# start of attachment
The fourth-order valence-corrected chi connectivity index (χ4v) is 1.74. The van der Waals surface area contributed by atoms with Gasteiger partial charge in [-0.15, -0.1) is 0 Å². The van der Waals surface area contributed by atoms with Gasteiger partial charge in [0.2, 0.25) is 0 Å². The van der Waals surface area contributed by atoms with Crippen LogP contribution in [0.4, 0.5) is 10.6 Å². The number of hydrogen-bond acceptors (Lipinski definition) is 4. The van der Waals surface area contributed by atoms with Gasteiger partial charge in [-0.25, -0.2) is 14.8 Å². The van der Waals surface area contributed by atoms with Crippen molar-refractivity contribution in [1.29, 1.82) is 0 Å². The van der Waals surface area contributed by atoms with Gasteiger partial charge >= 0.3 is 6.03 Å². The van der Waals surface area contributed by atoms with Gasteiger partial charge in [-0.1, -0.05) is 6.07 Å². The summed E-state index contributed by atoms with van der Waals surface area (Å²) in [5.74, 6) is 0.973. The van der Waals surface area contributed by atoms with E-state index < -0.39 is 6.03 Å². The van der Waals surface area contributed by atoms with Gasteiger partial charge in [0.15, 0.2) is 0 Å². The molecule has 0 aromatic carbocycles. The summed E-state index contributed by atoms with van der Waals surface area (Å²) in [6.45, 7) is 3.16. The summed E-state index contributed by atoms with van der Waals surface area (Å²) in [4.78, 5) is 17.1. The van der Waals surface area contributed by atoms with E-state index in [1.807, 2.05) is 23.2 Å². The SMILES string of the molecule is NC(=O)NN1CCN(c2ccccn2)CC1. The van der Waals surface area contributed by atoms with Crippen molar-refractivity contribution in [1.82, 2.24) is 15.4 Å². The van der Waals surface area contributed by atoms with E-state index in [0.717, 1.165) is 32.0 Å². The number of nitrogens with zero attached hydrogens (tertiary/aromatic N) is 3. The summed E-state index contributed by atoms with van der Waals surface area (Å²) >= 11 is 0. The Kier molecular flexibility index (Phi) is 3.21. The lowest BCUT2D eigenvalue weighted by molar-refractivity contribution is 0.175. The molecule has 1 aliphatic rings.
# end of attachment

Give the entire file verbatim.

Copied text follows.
The fourth-order valence-corrected chi connectivity index (χ4v) is 1.74. The van der Waals surface area contributed by atoms with Gasteiger partial charge in [-0.15, -0.1) is 0 Å². The van der Waals surface area contributed by atoms with Gasteiger partial charge in [0.2, 0.25) is 0 Å². The van der Waals surface area contributed by atoms with Crippen LogP contribution in [0.4, 0.5) is 10.6 Å². The number of hydrogen-bond acceptors (Lipinski definition) is 4. The van der Waals surface area contributed by atoms with Gasteiger partial charge in [-0.25, -0.2) is 14.8 Å². The van der Waals surface area contributed by atoms with Crippen molar-refractivity contribution in [1.29, 1.82) is 0 Å². The van der Waals surface area contributed by atoms with Gasteiger partial charge >= 0.3 is 6.03 Å². The van der Waals surface area contributed by atoms with Gasteiger partial charge in [-0.1, -0.05) is 6.07 Å². The summed E-state index contributed by atoms with van der Waals surface area (Å²) in [5.74, 6) is 0.973. The van der Waals surface area contributed by atoms with E-state index < -0.39 is 6.03 Å². The van der Waals surface area contributed by atoms with Gasteiger partial charge in [0.15, 0.2) is 0 Å². The molecule has 0 aromatic carbocycles. The summed E-state index contributed by atoms with van der Waals surface area (Å²) in [6.45, 7) is 3.16. The summed E-state index contributed by atoms with van der Waals surface area (Å²) in [4.78, 5) is 17.1. The van der Waals surface area contributed by atoms with E-state index in [1.807, 2.05) is 23.2 Å². The SMILES string of the molecule is NC(=O)NN1CCN(c2ccccn2)CC1. The van der Waals surface area contributed by atoms with Crippen molar-refractivity contribution in [1.82, 2.24) is 15.4 Å². The van der Waals surface area contributed by atoms with E-state index in [0.717, 1.165) is 32.0 Å². The number of nitrogens with zero attached hydrogens (tertiary/aromatic N) is 3. The summed E-state index contributed by atoms with van der Waals surface area (Å²) >= 11 is 0. The Kier molecular flexibility index (Phi) is 3.21. The lowest BCUT2D eigenvalue weighted by molar-refractivity contribution is 0.175. The molecule has 1 aliphatic rings.